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OWASP Top Ten update: What your app sec team needs to know

A controversial change in a list of the top-10 critical application security risks appears to have derailed the schedule for the list's release. The Open Web Application Security Project (OWASP)'s list was expected to be finalized this summer, but it now looks as if that won't happen until later this year.

Since its first release in 2003, the OWASP Top Ten Project, which is revised every three years or so, has become an important reference point for developers and the security community. It's cited by many standards, books, tools, and organizations, including MITRE, PCI DSS, DISA, the FTC, and others.

There can be hundreds of potential vulnerabilities in an application. "The Top Ten was a massive innovation in 2003 because it was 10 things that made that inscrutable list of potential vulnerabilities tractable for a small business or large enterprise," explained John Steven, a senior director at Synopsys, an electronic design automation, semiconductor IP, software quality, and security solutions provider.

In the proposed new OWASP Top Ten, there are some carryovers from the previous list: injection, broken authentication and session management, cross-site scripting, security misconfiguration, sensitive data exposure, cross-site request forgery, and the use of known vulnerable components.

Some have been merged into new additions. "Missing function level access control," for example, has been merged with the new "broken access control" item, and "insecure direct object references" was merged into "insufficient attack protection." One previous risk—unvalidated redirects and forwards—was dropped entirely and replaced with unprotected APIs.

Here's a look at the major changes in the OWASP Top Ten, and what your application security team needs to know about the controversy surrounding the update. 

Application Security Research Update: The State of App Sec in 2018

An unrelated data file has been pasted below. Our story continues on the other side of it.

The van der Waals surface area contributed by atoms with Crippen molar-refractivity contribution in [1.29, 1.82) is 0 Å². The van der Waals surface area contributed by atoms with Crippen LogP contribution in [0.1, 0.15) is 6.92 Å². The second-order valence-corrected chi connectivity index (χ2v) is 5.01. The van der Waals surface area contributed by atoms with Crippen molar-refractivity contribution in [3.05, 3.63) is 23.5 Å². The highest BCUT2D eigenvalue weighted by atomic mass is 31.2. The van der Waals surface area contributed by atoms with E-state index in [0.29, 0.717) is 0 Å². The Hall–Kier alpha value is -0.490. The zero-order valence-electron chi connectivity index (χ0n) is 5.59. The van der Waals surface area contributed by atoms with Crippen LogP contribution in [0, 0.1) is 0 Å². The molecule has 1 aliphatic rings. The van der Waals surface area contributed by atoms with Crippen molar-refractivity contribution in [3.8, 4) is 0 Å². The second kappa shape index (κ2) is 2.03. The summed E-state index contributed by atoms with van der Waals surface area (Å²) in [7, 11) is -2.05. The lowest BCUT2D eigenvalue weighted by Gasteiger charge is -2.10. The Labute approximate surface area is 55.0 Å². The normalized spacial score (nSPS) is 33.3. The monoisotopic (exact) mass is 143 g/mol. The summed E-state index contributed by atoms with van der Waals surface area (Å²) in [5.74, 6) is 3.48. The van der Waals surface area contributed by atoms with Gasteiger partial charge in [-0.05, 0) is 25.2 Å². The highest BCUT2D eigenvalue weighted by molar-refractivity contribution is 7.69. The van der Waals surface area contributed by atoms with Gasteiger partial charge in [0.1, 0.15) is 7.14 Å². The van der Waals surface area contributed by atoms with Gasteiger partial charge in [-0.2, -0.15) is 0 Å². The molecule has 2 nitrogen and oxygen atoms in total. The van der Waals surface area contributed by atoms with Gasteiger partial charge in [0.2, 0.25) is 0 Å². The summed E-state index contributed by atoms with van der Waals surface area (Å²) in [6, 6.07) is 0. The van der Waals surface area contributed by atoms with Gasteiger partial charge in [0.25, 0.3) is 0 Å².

API risk

The proposed changes have received mixed reviews from the security community. "To a large extent, the changes make sense because the way that applications are put together in general has changed," said Mic Whitehorn-Gillam, senior security consultant at Secure Ideas, a security testing, training, and consulting company.

"[API protection] is more relevant today than it was in 2013 because of the need for the web applications to accommodate mobile applications."
Mic Whitehorn-Gillam

Among the proposed changes is A10, "underprotected APIs." In their request for comments, the co-authors of the revamped Top Ten, Jeff Williams and Dave Wichers, explained the need for the change this way:

"Modern applications and APIs often involve rich client applications, such as JavaScript in the browser and mobile apps, that connect to an API of some kind (SOAP/XML, REST/JSON, RPC, GWT, etc.). These APIs are often unprotected and contain numerous vulnerabilities. We include it here to help organizations focus on this major emerging exposure."

Adding APIs to the list recognizes the current threat landscape, maintained Stephen Gates, chief research intelligence analyst with Zenedge, a provider of cloud-based, AI-driven cybersecurity solutions.

"APIs are being utilized more and more for machine-to-machine-like communications, so the APIs are a rich attack surface for hackers to take advantage of."
Stephen Gates

"It makes sense to call this out directly because the attackers are changing their tactics all the time and we need to recognize the risk that can be capitalized on with regard to APIs," Gates added.

But not everyone agrees that A10 belongs on the Top Ten list. Synopsys' Steven argues that unprotected APIs are a web services problem. "It's supposed to be a list of the top 10 vulnerability types for web applications, not web services," he said.